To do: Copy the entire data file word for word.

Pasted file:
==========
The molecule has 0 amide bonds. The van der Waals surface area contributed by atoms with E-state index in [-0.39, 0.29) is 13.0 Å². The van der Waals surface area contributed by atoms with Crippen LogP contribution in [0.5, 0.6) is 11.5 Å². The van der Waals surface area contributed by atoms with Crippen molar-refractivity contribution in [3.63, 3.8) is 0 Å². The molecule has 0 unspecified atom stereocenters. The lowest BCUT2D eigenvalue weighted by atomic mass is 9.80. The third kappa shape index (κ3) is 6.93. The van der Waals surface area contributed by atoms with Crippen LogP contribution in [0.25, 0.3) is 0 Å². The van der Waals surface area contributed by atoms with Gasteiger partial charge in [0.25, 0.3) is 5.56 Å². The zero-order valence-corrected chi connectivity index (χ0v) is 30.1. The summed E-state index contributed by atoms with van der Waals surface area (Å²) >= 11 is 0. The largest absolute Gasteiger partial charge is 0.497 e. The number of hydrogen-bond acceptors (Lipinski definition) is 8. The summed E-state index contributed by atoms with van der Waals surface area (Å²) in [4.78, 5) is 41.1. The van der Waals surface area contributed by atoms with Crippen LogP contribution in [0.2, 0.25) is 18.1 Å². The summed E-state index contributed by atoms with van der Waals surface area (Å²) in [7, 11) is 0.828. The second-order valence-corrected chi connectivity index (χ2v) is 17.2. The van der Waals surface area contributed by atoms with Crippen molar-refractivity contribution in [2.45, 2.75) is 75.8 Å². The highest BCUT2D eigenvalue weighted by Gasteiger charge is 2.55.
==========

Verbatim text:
The molecule has 0 amide bonds. The van der Waals surface area contributed by atoms with E-state index in [-0.39, 0.29) is 13.0 Å². The van der Waals surface area contributed by atoms with Crippen LogP contribution in [0.5, 0.6) is 11.5 Å². The van der Waals surface area contributed by atoms with Crippen molar-refractivity contribution in [3.63, 3.8) is 0 Å². The molecule has 0 unspecified atom stereocenters. The lowest BCUT2D eigenvalue weighted by atomic mass is 9.80. The third kappa shape index (κ3) is 6.93. The van der Waals surface area contributed by atoms with Crippen LogP contribution in [0.25, 0.3) is 0 Å². The van der Waals surface area contributed by atoms with Gasteiger partial charge in [0.25, 0.3) is 5.56 Å². The zero-order valence-corrected chi connectivity index (χ0v) is 30.1. The summed E-state index contributed by atoms with van der Waals surface area (Å²) >= 11 is 0. The largest absolute Gasteiger partial charge is 0.497 e. The number of hydrogen-bond acceptors (Lipinski definition) is 8. The summed E-state index contributed by atoms with van der Waals surface area (Å²) in [4.78, 5) is 41.1. The van der Waals surface area contributed by atoms with Crippen LogP contribution in [0.2, 0.25) is 18.1 Å². The summed E-state index contributed by atoms with van der Waals surface area (Å²) in [7, 11) is 0.828. The second-order valence-corrected chi connectivity index (χ2v) is 17.2. The van der Waals surface area contributed by atoms with Crippen molar-refractivity contribution in [2.45, 2.75) is 75.8 Å². The highest BCUT2D eigenvalue weighted by Gasteiger charge is 2.55.